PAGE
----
All bacon, all week, all day. Recipes to follow…2 a day, unless I forget, or the chest pains get me. You may return to your hovels.

(…and no more “Maximus” jokes…you jerks!) 😜

 

Oh, and this one’s for Duane…

a3329943429a4c7929b3fcf54aa40d8dLike any recipe, the better the quality basic ingredients that you start out with, the better your result are going to be. Buy the best pork belly you can find!

  • 3lb skinless, boneless pork belly
  • 3 Tbsp. kosher salt
  • 1/3 cup white sugar
  • 2 Tbsp. black pepper
  • 2 Tbsp. smoked paprika
  • 1 tsp. pink curing salt
  • apple wood chunks/chips

Curing

Curing_pork_belliesCombine the pepper, sugar, paprika, salt & curing salt in a small bowl. Place belly on a foil lined tray and pat dry with paper towels.

Sprinkle half of the cure mixture evenly over the surface of the belly, and rub it in. Flip the belly and repeat with the rest of the mix. Be sure to cover the entire exterior, including the sides.

Drop the rubbed belly into a big zip-bag, and refrigerate for one week, flipping the belly and massaging (in the bag) once a day.

After a week, remove the belly from the bag and rinse in cold water, to remove excess cure. Pat dry with paper towels, and refrigerate uncovered another 24 hours. Use a rack over a pan to catch drippings. (This extra drying helps the shoulder take the smoke.)

Probe1Smoking

Place a probe (I push mine through a halved potato, for a “base) at the back of the grill grate., to measure your smoker’s internal temp. 

Place the second probe into the thickest part of the center of the belly (from the side) to track the temp of the meat.

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Smoke the belly, using the apple wood, at 150-190°F for 3-4 hours, to an internal temp of 150F.

Home Chef Note: This step does not COOK your bacon, it’s just adding smoke.  Bacon will still be “raw” when done (ie: you’ll still need to fry it, before eating).

Refrigerate your bacon in an airtight zip-bag for up to a week, slicing and cooking as needed.

Now that you have a baseline for comparison, experiment with different woods, sugars, and spices until you have your perfect custom-made bacon!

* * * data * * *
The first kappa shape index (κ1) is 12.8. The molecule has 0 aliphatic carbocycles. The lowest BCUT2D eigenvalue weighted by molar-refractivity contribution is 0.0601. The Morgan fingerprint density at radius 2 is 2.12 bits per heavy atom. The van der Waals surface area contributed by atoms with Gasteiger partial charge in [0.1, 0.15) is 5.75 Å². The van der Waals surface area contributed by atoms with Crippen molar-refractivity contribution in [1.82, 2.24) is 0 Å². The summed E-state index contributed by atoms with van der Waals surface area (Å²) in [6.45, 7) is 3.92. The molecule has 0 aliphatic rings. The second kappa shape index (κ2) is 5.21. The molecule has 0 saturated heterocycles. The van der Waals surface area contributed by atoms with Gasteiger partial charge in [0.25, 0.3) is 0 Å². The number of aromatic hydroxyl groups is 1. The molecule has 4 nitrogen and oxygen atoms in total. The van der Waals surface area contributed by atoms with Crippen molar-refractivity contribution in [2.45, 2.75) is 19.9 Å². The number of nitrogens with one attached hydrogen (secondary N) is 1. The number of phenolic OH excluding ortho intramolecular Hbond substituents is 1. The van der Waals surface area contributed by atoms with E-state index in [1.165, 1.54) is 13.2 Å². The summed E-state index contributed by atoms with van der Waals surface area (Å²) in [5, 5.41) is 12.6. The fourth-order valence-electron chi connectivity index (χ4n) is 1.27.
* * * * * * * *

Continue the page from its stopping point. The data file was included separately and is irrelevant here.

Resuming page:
quote-slicing-a-warm-slab-of-bacon-is-a-lot-like-giving-a-ferret-a-shave-no-matter-how-careful-alton-brown-76-65-24


Each Home Chef Guidebook delves more deeply into the professional quality recipes and techniques of specific cooking styles and cuisines.

Bacon A Home Chef's GuideThis one is all about BACON!

Bacon is the candy-apple red hot-rod of the food world. We want it, but we also fear it a little, which makes us want it even more…

Each year in the U.S. more than 1.7 billion lbs. of bacon are consumed – equivalent to the weight of 8 1/2 Nimitz class aircraft carriers.

65% of Americans would support bacon as their “national food” and more than half of us claim that we would rather have bacon than sex.

Bacon is kinda a big deal.

Let’s learn about bacon, the types of bacon out there, the best chef techniques for cooking it, and the most delicious recipes available for God’s most perfect meat!

amazon

 

 

Blue Cheese Bacon-Wrapped Dates

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This is my Darlin’s very favorite appetizer (and it’s up near the top of my list, too!)

Salty, sweet, and savory, these Bleu Cheese Bacon-Wrapped Dates are a snap to make, which is good, because they disappear fast!

Here’s the video…

(Oh, and to get my best recipe, like this one, as well as professional tips and techniques, delivered right to you inbox, be sure to sign up for my weekly Newsletter, here!)

 

Bacon A Home Chef's Guide
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Bacon Wrapped Pickle Spears

Bacon Wrapped Pickles

Okay, this barely qualifies as a recipe, but these bacon wrapped pickle spears were so amazing that I had to post it. This is one of those recipes where the finished product far surpasses the sum of its parts.

The tart brine of the pickle, coupled with the salty-savory of crispy bacon, all dunked in a cool and creamy Ranch dressing.

Seriously, this was one of the best things I’ve tasted in a long time!

You’ll need (for as many as you want to make)…

  • 1 “Crunchy Dill” pickle spear
  • 1 slice of thin-sliced bacon (I like the double smoked apple-wood.)
  • You favorite brand of Buttermilk Ranch dressing, for dipping
  • 1 toothpick

Pre-heat your oven to 425F

Bacon Wrapped Pickles

Let the pickle spears drain on paper towels for 14-20 minutes, then wrap 1 spear in 1 slice of bacon, securing with a toothpick.

Bacon Wrapped Pickles

Lay the bacon-wrapped spears on a foil-lined baking sheet, and bake 12-15 minutes, or until the bacon has crisped, turning once.

If you like what I’m posting, please subscribe to my newsletter, and get even more recipes (and some that I don’t post here!)

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Cool and drain on paper towels, and serve warm with ranch dressing for dipping.

Bacon Wrapped Pickles

HomeChef Note: I’ve had a number of folks ask about using bleu cheese dressing (my favorite, too) instead of Ranch. Personally, I think the stronger flavor of the bleu might overwhelm the flavors on the bacon, but I plan to try it!

Enjoy!

~Chef Perry

PS ~ If you’re as big a fan of the smoky pig strips as I am, be sure to check out…

Bacon A Home Chef's Guide
Just click the cover to learn more!